|Research at Byrd Glacier outlet|
|VFR over the Cook Mountains en route to the Darwin Glacier|
After a single pass we circled back to land up the Darwin Glacier into sloping, rising terrain of about 6-7 degrees. After touchdown we taxied up to the camp, shut down and grabbed our shovels. Shovels are invaluable here. You leave a camp, a fuel cache a tent alone for a day or so and the snow drifts. Two days and its buried. This stuff was out for under a week and buried. The technique is to mark your gear with flags if you are departing the area so you can find it again. Simple yet effective (and necessary if you ever want to see your gear again).
We dug for about an hour and pulled about 25 empty fuel drums, 3-4 pallets of gear and an assortment of scientific equipment and loaded it back in the plane. I now have an appreciation for tractors and forklifts-- you have none of that in the field so it's all by hand. Fun. Although -15 or so, you still sweat like a pig after an hour of hard labor. You have to be careful to peel off your layers and cool down or else everything gets wet with sweat, causing hypothermia quickly and then freezes to you once you cool off. We spent a couple hours here and then hopped back in and headed back to base camp.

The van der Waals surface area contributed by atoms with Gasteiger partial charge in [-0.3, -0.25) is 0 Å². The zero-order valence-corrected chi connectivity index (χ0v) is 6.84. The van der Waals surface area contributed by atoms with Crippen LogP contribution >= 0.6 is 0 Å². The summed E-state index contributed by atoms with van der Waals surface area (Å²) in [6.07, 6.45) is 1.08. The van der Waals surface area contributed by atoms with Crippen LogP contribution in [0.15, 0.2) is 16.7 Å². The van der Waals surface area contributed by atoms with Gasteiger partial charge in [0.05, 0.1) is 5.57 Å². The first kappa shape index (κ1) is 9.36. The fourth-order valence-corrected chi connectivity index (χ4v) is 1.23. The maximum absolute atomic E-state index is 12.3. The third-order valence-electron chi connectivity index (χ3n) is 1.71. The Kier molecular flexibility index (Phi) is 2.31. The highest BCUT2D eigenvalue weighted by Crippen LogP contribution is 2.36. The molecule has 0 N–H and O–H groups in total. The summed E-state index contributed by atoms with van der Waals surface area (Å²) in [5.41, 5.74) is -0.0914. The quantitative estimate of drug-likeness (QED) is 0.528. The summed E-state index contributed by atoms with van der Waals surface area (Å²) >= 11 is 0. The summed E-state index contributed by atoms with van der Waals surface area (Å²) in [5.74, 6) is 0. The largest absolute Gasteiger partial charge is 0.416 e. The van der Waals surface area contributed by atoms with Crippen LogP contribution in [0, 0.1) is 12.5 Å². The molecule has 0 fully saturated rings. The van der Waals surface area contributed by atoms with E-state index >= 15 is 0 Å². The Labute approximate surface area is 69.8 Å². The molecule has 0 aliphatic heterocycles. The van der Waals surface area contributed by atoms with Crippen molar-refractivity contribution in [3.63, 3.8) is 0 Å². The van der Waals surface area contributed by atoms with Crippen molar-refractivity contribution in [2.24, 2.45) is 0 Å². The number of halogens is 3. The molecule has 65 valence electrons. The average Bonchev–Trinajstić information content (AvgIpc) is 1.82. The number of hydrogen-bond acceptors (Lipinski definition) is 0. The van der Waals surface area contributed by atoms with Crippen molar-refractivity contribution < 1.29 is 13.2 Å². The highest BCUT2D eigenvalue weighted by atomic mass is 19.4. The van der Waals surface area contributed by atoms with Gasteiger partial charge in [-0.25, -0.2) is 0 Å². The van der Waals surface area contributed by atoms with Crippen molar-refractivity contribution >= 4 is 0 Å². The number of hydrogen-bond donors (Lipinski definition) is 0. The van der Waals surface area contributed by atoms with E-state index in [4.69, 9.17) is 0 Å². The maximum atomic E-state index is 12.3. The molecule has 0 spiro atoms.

After another uneventful landing at Pegasus on the ice runway there this time (versus a skiway--it's dug down to the blue ice for wheeled planes). Ironically on final we passed right over the namesake of the runway--the wreckage of the Pegasus--a navy Super Constellation that crashed in 1970. A vivid reminder to an unforgiving continent. This is for another blog as I intend to hike out to the crash site (hopefully) before I head out.
|A view across the Darwin Glacier at the Darwin Range|
|The mighty Basler atop Darwin Glacier with Roadend Nunatak in the background|
|I need a beer.|